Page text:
The House voted Wednesday to slap higher taxes on Wall Street investment managers to help pay to extend $31 billion in tax breaks for a wide range of Americans, including popular deductions for local and state sales and property taxes.
The 45 tax deductions and credits for businesses and individuals are scheduled to expire at year's end. The House voted 241-181 to extend them for a year. The bill now goes to the Senate, which has rejected the tax increase on investment managers in the past.
The tax breaks include a sales tax deduction that mainly helps people in the nine states without local income taxes, a property tax deduction for people who don't itemize and lucrative credits that help businesses finance research and development.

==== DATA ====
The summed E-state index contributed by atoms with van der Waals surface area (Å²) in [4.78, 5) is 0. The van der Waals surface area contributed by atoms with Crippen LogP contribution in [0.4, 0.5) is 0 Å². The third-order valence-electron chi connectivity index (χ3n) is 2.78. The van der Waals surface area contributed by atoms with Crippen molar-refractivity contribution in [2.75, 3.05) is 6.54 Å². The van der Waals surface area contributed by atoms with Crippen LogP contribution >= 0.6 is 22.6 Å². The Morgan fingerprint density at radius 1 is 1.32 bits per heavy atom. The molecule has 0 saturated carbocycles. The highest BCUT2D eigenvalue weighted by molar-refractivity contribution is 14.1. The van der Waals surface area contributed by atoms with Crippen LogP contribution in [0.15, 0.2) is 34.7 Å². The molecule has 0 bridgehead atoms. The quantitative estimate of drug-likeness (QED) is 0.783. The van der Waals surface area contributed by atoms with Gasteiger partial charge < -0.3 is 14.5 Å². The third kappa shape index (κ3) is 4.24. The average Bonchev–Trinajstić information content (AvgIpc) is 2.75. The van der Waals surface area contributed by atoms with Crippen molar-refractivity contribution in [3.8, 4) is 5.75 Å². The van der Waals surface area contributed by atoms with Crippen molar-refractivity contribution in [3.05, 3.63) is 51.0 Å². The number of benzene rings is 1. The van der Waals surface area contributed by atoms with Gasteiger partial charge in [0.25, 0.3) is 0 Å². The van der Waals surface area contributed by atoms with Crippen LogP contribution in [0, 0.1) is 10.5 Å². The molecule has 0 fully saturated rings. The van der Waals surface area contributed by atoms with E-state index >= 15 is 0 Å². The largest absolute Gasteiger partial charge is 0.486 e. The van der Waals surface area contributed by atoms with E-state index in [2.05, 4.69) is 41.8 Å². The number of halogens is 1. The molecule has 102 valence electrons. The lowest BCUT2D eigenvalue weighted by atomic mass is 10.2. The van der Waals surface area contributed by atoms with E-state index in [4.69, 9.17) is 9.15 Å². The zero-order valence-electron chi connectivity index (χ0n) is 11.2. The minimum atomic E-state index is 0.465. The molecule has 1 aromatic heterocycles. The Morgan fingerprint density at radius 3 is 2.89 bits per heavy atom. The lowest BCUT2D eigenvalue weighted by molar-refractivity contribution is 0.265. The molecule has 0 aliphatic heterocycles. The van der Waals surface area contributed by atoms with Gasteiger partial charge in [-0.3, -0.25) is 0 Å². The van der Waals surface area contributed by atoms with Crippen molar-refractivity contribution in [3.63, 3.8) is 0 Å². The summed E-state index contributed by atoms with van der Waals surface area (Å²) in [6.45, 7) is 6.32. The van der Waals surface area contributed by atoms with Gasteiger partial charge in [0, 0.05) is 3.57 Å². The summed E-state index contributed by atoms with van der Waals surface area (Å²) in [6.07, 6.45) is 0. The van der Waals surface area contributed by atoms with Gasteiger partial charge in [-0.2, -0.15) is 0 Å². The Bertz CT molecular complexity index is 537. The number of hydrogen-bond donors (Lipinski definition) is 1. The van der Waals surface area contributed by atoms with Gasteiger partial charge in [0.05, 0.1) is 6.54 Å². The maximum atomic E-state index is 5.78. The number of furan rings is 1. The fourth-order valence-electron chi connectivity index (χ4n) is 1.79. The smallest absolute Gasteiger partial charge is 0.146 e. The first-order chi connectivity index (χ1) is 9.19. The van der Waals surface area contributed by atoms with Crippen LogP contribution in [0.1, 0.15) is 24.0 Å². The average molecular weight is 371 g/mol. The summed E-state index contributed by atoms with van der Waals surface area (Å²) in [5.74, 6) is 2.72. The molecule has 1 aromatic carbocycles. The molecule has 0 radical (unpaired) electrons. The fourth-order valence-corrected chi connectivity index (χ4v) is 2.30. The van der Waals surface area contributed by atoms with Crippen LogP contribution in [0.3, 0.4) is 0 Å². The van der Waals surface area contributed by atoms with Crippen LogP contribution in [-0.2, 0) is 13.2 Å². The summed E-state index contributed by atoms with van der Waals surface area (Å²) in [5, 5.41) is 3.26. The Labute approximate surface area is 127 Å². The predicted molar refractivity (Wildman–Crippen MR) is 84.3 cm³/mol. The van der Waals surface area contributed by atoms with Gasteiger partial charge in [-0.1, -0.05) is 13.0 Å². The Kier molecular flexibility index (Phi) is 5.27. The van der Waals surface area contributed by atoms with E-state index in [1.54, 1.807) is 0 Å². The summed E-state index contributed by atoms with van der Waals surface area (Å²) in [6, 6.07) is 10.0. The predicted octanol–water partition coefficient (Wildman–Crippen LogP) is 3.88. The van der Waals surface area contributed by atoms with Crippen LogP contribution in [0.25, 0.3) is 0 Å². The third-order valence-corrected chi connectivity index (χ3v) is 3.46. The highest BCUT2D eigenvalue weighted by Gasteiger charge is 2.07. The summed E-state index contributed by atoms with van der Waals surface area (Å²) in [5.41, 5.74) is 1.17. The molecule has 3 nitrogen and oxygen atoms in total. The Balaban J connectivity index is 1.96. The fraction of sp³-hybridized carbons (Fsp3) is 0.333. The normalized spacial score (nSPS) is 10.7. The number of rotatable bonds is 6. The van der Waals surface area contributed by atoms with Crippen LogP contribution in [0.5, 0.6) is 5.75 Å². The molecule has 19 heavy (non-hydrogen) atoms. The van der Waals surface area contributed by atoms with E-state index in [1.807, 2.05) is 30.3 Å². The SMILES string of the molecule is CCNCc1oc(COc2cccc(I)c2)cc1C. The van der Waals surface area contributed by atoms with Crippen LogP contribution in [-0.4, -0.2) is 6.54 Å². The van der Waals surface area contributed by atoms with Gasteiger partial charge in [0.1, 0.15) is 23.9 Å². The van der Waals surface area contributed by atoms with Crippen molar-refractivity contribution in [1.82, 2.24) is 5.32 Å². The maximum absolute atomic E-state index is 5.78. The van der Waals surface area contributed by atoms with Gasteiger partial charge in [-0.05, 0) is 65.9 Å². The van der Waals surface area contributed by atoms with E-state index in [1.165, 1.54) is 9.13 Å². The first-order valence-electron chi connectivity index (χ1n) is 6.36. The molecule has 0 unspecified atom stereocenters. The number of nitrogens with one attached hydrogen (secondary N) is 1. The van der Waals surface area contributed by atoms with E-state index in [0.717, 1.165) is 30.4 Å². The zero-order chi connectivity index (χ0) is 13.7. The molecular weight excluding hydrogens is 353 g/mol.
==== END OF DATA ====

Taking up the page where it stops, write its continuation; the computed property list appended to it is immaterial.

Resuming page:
The tax breaks are supported by Democrats and Republicans alike and are routinely extended each year, but there are big disagreements over the tax increases that would pay for them. The dispute, combined with the Senate's prolonged debate on health care, makes it unclear whether the tax package will be enacted this year.
Lawmakers could retroactively pass the package early next year, but that would make tax planning difficult.
The House bill would raise $24.6 billion over the next decade from the tax increase on investment fund managers. It would affect hedge fund and private equity managers, as well as the more than 1.2 million real estate investment partnerships, according to the Real Estate Roundtable.
The House bill would raise an additional $7.7 billion from a crackdown on international tax cheats, an issue the Internal Revenue Service and the Obama administration have embraced.